Posts Tagged 'reform'

Tax reform and a Corbyn-led government will save our local services

Peter Latham, author of Who stole the town hall?, argues that the Spring Budget highlighted the Conservative Party’s allegiance to the City of London, not the small businesses, entrepreneurs and self-employed they profess to support.

He says that, to resist Tory-driven austerity policies and save our public services, we need a resurgence of social democracy and a reformed tax system.

“The Chancellor’s decision not to increase self-employed national insurance contributions (NIC) by £2bn, in a U-turn following the Spring Budget on 8th March, showed that the Tory government is ‘imprisoned by a minority of its backbenchers and by the Daily Mail’ according to The Guardian, 16 March 2017.

Moreover, as Aditya Chakrabortty noted, the government’s policies ‘hit the just-about-managing harder than the rich’. For example, the 2016 red book lists reductions to taxes on big businesses worth £18bn over the next five years.

Conversely, Jeremy Corbyn’s devastating assault on the Chancellor’s provision of just £2bn over three years to cover the crisis in social care – just a third of what the Local Government Association calculates is necessary – was slated by the mainstream media for not mentioning the Tory manifesto: even though he attacked the decision to raise the NIC rate.

Many Tory MPs fight shy of acknowledging their party’s first priority to the City of London, preferring to pass themselves off as the voice of small businesses, entrepreneurs and the self-employed. Increasing Class 4 NICs for the self-employed stuck in their craw, leading many party members to inform Philip Hammond and Theresa May that they would not support it.

Continue reading ‘Tax reform and a Corbyn-led government will save our local services’

Transforming post-industrial cities: Anne Power on the impact of her book

In our next post on impact for Academic Book Week, Anne Power talks about how her book, Cities for a small continent has had international impact, uncovering the hope and opportunity to be found in ‘post-industrial’ cities.

anne-power

Anne Power

Cities for a small continent traces the fate of leading industrial cities in Europe and the US over ten years; 2006-2016. The collapse of major industries – coal, steel, ship-building, textiles, and machinery – across huge swathes of European and North American city regions drove extreme job losses, population decline and disinvestment.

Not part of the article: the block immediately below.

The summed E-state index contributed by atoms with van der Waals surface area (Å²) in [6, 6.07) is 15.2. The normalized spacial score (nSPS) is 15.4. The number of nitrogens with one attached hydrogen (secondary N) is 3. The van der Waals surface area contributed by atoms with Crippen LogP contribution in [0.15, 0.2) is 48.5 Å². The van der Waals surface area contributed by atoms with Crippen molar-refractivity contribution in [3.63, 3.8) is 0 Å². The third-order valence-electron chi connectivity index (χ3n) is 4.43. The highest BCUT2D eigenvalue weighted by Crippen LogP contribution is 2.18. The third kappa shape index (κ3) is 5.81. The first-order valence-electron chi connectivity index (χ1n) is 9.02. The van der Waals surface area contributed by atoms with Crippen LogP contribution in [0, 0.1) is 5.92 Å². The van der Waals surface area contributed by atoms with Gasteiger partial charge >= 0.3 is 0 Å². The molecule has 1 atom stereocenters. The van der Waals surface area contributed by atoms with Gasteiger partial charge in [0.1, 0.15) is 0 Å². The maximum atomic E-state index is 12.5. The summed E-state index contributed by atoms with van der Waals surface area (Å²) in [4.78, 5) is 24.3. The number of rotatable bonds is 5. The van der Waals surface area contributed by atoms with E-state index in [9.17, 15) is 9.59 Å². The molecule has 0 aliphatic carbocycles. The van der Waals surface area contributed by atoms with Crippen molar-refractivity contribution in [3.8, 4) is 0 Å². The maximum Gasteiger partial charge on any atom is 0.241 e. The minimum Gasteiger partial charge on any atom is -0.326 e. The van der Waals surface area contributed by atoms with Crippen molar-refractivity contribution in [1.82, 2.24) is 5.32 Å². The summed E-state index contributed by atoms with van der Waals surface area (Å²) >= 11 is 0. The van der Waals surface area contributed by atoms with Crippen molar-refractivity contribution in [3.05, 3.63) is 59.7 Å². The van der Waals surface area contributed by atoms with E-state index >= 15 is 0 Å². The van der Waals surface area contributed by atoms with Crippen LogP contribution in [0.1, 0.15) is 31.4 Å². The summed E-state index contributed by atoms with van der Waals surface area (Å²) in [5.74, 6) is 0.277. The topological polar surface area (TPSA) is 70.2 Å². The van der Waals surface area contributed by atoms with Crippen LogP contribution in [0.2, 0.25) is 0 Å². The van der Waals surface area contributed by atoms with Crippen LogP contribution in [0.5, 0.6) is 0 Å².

The dramatic experience of deindustrialisation was particularly acute in Europe, the old, crowded, city-loving and war torn continent. As a result, city and regional governments, national leaders and the European Union all came together to form a City Reformers Group, based at the London School of Economics, to help our research team uncover what was happening to people stranded by unemployment, decay and economic turmoil. Were they in fact recovering as they claimed?

sheffield

Sheffield

Seven leading ex-industrial cities in six countries provided us with solid, grounded evidence, hosted workshops within their cities and organised visits to show us the devastation and dereliction, and to showcase their recovery efforts.

The cities most directly involved are: Sheffield, Belfast, Lille, Saint-Etienne, Leipzig, Bremen, Torino and Bilbao. This dynamic interchange at city level gives Cities for a small continent an immediacy and insight that would have been impossible without the direct participation of the cities and national governments.

Continue reading ‘Transforming post-industrial cities: Anne Power on the impact of her book’


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